Spatial Reasoning in the Geosciences
Research in geoscience education by DBER researchers and cognitive scientists has begun to reveal a rich landscape of spatial reasoning and skills that are used by successful students and practitioners in the earth sciences. While much of this research is still in relatively early stages, some of this work has advanced far enough to offer practical insights and inform best practice in classroom and field instruction.
This session is designed to answer the question, "That's a really interesting research result, but how can I use that to improve my teaching?" Translating research into practice is one of the most important and difficult steps in STEM education research, and for discipline-based education research (DBER) it is probably the most valuable long-range outcome. The workshop leaders both actively conduct research in various elements of spatial reasoning in the field, classroom, and lab in the geosciences. We both also conduct this research in a spirit of improving instruction in the geosciences through better understanding of how students learn and why. It is our goal that workshop participants will leave with an understanding of what we do know about spatial reasoning well enough to apply in real teaching settings, and a clear idea of how to apply this research in your own courses.
Spatial reasoning in the geosciences includes three-dimensional visualization, mental rotations and folding, penetrative thinking, and relational reasoning that leads to an understanding of navigation, way-finding and perspective-taking in field or other spatially-embedded settings. Student success in especially the solid earth geosciences has been shown to be dependent on spatial reasoning skills, and we now know that earth scientists have, as a whole, high spatial ability relative to the general population and many other academic and even scientific fields. Fortunately, spatial skills are malleable. This highlights the value of understanding how instructors can identify students' spatial thinking strengths and weaknesses, and also which types of interventions have been shown to generate improvement.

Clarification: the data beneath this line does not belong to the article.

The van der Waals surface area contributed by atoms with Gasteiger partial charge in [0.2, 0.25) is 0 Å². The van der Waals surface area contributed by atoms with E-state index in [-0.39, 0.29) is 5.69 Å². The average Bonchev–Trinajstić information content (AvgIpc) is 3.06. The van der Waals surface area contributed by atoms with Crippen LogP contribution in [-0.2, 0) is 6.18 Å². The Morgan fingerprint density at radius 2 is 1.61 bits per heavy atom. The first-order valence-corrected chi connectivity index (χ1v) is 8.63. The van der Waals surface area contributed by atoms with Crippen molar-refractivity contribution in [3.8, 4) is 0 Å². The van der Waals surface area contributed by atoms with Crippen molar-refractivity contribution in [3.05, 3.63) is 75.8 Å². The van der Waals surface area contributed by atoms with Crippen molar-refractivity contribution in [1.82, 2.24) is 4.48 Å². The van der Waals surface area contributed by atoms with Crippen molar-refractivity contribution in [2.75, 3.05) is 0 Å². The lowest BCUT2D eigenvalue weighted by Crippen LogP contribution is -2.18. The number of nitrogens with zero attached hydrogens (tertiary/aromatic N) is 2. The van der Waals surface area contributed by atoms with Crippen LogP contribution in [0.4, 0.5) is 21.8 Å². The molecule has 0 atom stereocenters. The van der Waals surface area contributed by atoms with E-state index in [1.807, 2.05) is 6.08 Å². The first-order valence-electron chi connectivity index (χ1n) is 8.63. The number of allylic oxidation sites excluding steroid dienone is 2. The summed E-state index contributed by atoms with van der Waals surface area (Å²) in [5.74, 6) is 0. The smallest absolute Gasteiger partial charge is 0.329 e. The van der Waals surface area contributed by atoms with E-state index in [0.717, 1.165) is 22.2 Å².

The workshop will be based on tools, instrument, and research. Our goal is to have participants leave with a rudimentary understanding of the state of the art in spatial reasoning research and an understanding of the spatial skills that have been well-investigated in the geosciences. We will also equip participants with instruments and measures of spatial reasoning that have been found to be useful for diagnosing and recognizing spatial skills in geoscience instruction, and take-home strategies for enhancing spatial skills, to the extent that these are known.
The target audience for this workshop is any instructor seeking to improve the spatial reasoning aspects of their geoscience instruction, primarily focusing on undergraduate and graduate-level instruction. We have designed this workshop experience to accommodate instructors with no previous experience with DBER or STEM education research and for instructors seeking to incorporate new strategies. Most of the examples will focus on solid earth geosciences, but all fields are welcome.
As a result of participation in the workshop, participants will be able to:
- Understand what we do and don't know about how students succeed in spatial reasoning;
- Employ tools and instruments as formative assessment activities to measure student spatial skills;
- Generate or apply appropriate teaching strategies or activities to improve student success in spatial reasoning; and
- Provide feedback to the research community about emerging priority areas for further investigation of spatial skills.
The workshop will be broken into modules focused on discrete types of spatial reasoning skills. Each module will include a general introduction to the literature and depth and applicability of research, followed by a hands-on exploration of instruments and techniques for measuring spatial reasoning. Each module will include teaching strategies (if they have been developed) or a guided discussion of potential teaching strategies which either have been shown to or hold the promise of further developing spatial reasoning in geoscience students.